USDF Bronze & Silver Medalist USDF “L” Judge Instruction . Training . Clinics . Sales
21 JUMPER CHALLENGE SERIES, Apple Knoll Farm, Millis. appleknoll.com. 21 SOUTH COAST SERIES JUMPER SHOW, Valinor Farm, Plymouth. southcoastseries.com.
Hanover Equine Dental 91 Lombard Rd., Hubbardston (978) 928-5492 email@example.com parmenterdressage.com
Barefoot Hoof Care Rehabilitation of Laminitis/Founder & Other Hoof Pathologies Transitions from Shod to Barefoot Maintenance Trims
Diet & Nutrition Analysis Total Body Health
Natural Horsemanship Training Connection & Communication
Classical Dressage & Work-In-Hand Balance, Strength, & Agility
Holistic Equine Services . Kathleen Ladendecker
(413) 310-4692 . Achaina.com firstname.lastname@example.org
Massachusetts Horse April/May 2019
Graduate of the American School of Equine Dentistry
Performance floating for all disciplines. Serving all of southern New England.
email@example.com . (781) 630-0741
Tack Repairs & Restoration
saddles . chaps belts . halters bridles . reins harnesses dog collars & leashes
21 HHRC MINI SHOW, Hanover. briggsstable.com. 23 – 25 NEFHC MIDNIGHT SUMMER CLASSIC, West Springfield. nefhc.com. 24 FUN DAY, South Egremont. bluerider.org. 24 WESTERN DRESSAGE AND WORKING EQUITATION OBSTACLES SERIES, Windy Woods Stable, Westfield. cathydrumm.com. 25 OPEN SHOW, Haskins Farm, Berkley. sunflowermeadowsequestrian.weebly.com. 25 HORSE TRIALS AND DRESSAGE SERIES, Azrael Acres, Uxbridge. azrael acres.com. 25 BRDC 4-H OPEN SHOW, Felton Field, Barre. barreridingdrivingclub.com. 25 CMHSS CAMP MARSHALL OPEN SHOW, Camp Marshall, Spencer. cmhss.net. 25 POLO MATCH, S. Hamilton. myopiapolo.org. 25 OPEN SHOW SERIES, Azrael Acres, Uxbridge. azrael acres.com. 28 JUMPER CHALLENGE SERIES, Apple Knoll Farm, Millis. appleknoll.com.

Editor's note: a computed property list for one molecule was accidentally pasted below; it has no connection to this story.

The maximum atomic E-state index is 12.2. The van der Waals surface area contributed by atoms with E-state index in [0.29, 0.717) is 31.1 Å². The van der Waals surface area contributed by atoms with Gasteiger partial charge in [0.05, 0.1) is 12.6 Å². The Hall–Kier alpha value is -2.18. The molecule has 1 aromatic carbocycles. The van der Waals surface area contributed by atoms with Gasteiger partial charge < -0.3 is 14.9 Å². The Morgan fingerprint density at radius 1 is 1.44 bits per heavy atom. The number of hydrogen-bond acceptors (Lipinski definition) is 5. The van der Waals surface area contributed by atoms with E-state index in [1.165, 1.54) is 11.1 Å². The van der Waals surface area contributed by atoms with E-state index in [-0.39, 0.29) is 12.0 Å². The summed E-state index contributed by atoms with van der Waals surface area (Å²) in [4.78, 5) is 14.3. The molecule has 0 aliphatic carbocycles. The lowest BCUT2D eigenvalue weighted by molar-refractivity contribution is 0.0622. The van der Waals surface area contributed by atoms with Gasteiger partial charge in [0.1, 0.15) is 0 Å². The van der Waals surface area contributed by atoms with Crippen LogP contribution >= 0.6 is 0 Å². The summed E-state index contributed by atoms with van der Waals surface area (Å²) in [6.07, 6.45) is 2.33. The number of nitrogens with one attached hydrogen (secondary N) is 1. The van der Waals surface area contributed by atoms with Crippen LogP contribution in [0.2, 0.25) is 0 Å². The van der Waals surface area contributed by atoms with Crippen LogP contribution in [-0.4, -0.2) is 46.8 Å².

Blue Dog Leather
28 HHRC MINI SHOW, Briggs Stable, Hanover. briggsstable.com.
64 South Shore Dr., Orange, Mass. 978.544.2681 bluedogleather.com
30 – September 1 MYOPIA HORSE SHOW, South Hamilton. myopiahunt.org.
Open by appointment, please call ahead.
continued on page 49 . . .
This Olde Horse
Dressage Training, Groundwork & Response Training for a more confident partnership. USDF bronze & silver medalist Dressage Schooling Show Series Weekly Lessons Affordable Training & Boarding Off-farm Clinics Adult Camp Competition Camps